A motorcycle ride through Tunisia will show a young man sights not expected, though one would expect date palms, donkeys, and djellabas, though a Roman amphitheater at El Djem came as a surprise to me. This was the Roman province of Carthage and what was built in Rome was emulated in Africa as in all the other far flung outposts of empire. Romans everywhere wanted their culture, they liked hot baths at Bath in England, just as American soldiers expect to find hamburgers on their plates in the Hindu Kush.

There is a tendency to imagine sometimes that people in other countries are better educated, Europeans like to mock Americans for their lack of education, but in the fields of engineering and medicine America has always outclassed much of the rest of the world. In the abstract Americans fail to grasp the value and importance of history and geography and anthropology which, in a world dedicated to the pursuit of cold hard cash matters not too much at all. However the difference between a well educated Italian and a well educated American has been up till now the power wielded by the two nationalities. Americans in the "Heartland" who vote and make their opinions known have had far more influence unintentionally it has to be said, on world affairs than any Italian voter has in the Italian hinterland. And being a leader in the world demands a certain level of education. The difficulty lies in how to explain to a machine tool operator in Little Rock why he needs an understanding of Islam when he is unlikely and unwilling to travel further than a dollar and the English language will carry him and his car. And yet he it is who has the ability to help elect the Most Powerful President in the World. An Italian voter gets to elect the leader of a third rate world power with an Army capable of nothing more than posturing.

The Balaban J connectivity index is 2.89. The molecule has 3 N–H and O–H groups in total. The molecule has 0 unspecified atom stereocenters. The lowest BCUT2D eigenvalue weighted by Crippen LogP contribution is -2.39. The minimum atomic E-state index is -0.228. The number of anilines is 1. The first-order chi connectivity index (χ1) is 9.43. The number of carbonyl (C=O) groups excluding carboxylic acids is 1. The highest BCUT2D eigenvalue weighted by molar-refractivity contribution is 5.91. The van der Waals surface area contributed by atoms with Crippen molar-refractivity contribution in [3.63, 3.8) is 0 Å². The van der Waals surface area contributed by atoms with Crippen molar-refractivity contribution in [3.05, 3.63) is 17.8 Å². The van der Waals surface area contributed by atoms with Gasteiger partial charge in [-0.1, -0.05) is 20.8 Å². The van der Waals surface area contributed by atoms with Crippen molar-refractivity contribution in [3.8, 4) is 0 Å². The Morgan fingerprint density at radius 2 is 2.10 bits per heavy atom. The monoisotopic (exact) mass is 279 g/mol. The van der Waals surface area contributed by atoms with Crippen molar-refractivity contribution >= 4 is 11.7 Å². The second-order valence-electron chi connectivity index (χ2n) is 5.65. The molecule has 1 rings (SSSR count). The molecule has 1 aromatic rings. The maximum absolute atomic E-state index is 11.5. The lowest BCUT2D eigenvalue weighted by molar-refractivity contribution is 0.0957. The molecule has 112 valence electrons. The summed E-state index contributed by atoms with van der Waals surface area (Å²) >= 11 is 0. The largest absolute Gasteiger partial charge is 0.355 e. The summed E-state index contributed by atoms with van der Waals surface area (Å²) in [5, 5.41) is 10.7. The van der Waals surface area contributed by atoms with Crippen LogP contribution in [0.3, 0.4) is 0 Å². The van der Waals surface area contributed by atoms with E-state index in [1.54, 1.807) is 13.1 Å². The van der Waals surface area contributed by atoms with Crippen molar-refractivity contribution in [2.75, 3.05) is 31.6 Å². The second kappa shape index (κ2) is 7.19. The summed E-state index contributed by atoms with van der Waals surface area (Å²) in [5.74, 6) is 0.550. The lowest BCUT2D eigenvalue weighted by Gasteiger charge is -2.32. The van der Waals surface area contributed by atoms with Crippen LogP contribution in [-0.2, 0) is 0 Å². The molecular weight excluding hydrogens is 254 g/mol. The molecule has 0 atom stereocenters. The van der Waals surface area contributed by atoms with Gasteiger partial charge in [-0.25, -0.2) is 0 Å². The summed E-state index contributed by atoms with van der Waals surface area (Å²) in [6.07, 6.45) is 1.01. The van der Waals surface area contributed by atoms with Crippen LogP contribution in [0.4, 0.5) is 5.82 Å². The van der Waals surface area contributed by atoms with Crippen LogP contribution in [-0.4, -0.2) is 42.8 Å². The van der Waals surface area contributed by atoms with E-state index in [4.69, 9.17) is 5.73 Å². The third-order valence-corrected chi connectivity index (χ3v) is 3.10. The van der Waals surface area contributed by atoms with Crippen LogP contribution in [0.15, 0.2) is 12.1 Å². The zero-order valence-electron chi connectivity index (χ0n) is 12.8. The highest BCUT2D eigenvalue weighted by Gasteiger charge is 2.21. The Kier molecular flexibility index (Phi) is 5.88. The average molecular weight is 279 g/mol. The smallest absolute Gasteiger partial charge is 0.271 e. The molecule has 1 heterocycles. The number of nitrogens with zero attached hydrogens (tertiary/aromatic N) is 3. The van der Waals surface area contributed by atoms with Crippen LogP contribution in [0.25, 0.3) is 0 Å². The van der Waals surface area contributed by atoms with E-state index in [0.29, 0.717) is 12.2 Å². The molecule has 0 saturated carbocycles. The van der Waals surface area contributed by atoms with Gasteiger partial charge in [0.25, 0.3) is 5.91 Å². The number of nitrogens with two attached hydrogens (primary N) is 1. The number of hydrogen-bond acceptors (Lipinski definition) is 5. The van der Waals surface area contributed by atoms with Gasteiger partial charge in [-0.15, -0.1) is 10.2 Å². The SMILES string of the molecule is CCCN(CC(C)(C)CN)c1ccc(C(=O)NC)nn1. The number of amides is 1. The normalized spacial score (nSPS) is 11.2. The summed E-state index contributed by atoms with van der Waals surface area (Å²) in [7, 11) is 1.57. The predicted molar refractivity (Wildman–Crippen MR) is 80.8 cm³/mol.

By dint of powerful political manhandling Americans think they are threatened by Al Quaeda in Afghanistan and the best response to the threat is to go to war. Certainly Al Quaeda brought the war on themselves with their murder in Manhattan but by now the moment seems to have passed, Afghanistan which could perhaps have been retrieved with money and determination in 2002 now appears lost to the West. And the much discredited domino theory deployed in the Viet Nam era seems to be coming to pass in Pakistan a country toppling into nuclear fueled anarchy. Yet I would venture a guess that not one in a hundred Americans could point to Pakistan on a map or give even a brief summary of why India and Pakistan went into the disaster that was partition in 1947. And yet these voters decide the future, in abstract, of Pakistan. Or they would if democracy still held sway in our corporatist state. I'd like to think one could argue that with a better understanding of the world American voters could get angry enough and confident enough to oppose the corporate empire building. As it is the world is a blank slate and someone else gets to write the future of the planet in that space. And then they ask me, why do I tilt at windmills on my little blog? Because I say, otherwise my head will explode from too much thinking. I blame all those essays by reactionary Jesuits in the 1850's with forcing me to think about the reasons for and meaning of the relevance of history to today. I love history enough to know that I want to keep it in mind long enough.